I don’t speak comic,” Emmerich acknowledges in his first sit-down interview [with Variety] since assuming his new role, a week after “Wonder Woman” took the box office by storm. “I do feel like I speak motion pictures. I speak for an audience. I look and ask, ‘How does this work for a general audience?’
The “general audience” is who they are after. Nerds are going to see every Marvel, DC, and indie movie made. That’s about as much of a given as some Hollywood starlet taking a selfie today. In short, WB and Emmerich has never been banking on us. They want to reach the other audience.
That’s where the payday is located (and how they can finally catch up to Marvel). Even Geoff Johns, who is known for his affinity for comic canon, doesn’t care.
“He understands that when we’re talking about the characters, we’re not just talking about what their powers are,” says DC Entertainment president and chief creative officer Geoff Johns. “We’re talking about who they are as people.”
“You can’t begin to learn someone as a person without learning first the people around them.”
No one famous said that. I heard it once in a public relations workshop featuring an HR expert. It makes so much sense, namely when it comes to DC Comics and the perpetual WB experiment.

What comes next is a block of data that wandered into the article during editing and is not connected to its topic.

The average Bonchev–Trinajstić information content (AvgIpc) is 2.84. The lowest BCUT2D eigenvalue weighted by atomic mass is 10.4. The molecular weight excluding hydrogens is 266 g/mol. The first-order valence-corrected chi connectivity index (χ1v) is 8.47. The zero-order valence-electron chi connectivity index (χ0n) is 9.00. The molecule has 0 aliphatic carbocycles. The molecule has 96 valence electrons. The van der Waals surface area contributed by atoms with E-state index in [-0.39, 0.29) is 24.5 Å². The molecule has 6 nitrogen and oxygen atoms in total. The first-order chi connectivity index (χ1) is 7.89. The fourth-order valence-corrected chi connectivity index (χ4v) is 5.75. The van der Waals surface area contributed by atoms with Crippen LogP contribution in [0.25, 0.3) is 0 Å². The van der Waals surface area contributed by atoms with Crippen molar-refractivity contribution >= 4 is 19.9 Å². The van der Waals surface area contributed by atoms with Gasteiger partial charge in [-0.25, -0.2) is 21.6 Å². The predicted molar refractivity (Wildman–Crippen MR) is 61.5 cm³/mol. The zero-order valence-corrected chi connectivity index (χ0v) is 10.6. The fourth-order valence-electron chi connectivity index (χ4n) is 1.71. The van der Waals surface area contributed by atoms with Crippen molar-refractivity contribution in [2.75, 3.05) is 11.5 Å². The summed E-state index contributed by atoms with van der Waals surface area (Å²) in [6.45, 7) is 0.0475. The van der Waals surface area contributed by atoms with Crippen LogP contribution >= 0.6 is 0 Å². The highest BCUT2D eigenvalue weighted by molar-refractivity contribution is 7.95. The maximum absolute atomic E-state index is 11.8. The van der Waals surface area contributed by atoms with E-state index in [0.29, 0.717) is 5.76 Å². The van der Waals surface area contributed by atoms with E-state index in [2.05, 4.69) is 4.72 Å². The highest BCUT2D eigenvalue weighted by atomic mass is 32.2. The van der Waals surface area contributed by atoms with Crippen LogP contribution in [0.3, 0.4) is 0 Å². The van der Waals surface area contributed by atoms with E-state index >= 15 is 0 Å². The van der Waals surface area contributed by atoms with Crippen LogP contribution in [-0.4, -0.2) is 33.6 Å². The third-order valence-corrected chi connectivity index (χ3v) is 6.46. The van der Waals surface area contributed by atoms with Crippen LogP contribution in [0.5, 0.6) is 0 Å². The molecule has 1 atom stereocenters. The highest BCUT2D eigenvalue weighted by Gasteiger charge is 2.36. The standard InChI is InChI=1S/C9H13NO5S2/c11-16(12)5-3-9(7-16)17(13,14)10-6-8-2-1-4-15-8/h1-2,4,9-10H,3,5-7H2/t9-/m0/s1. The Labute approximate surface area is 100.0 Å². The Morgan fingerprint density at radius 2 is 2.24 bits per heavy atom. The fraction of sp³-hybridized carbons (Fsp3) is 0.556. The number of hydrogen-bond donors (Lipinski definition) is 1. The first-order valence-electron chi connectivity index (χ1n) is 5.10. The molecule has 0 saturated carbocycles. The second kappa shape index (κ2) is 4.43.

Who are the people around the people we want to see? What is the diverse collection of experts? If DC and WB has done anything right (which, outside of Wonder Woman and Aquaman hasn’t been much), it’s creating a true multiverse — one that is inclusive and reflective of all the people who need a hero or heroine.
It all began with giving the reins to Patty Jenkins for a movie about one badass chick who has been an emblem of #GirlPower ever since. Then, James Wan was given Aquaman, and you saw how the APAC region rewarded that choice.
Positioned on the slate in the next coming years are:
Considering what greenlighting female-led or directed comic book movies meant in the past (Catwoman, Elektra, we’re talking to you), it was surprising that Patty and Ava were linked to DC so quickly.
Moreover, Jenkins was originally given Thor: The Dark World and DuVernay was asked to direct Black Panther but both left due to creative differences.
The DCEU – Worlds of DC – DC Comics / WB Pictures as we know it is dead.
For the most part, that’s a good thing. They know they will never create a universe to compete with Marvel. That is, yet.
With the focus on all of these characters — some lesser-known, others noteworthy — there’s seems to be a collective mix of progress stewing for DC. Whatever they choose to call what they are doing now, let’s agree to name it what they needed to get back to doing in the first place…
Movie Making. Nerd Style.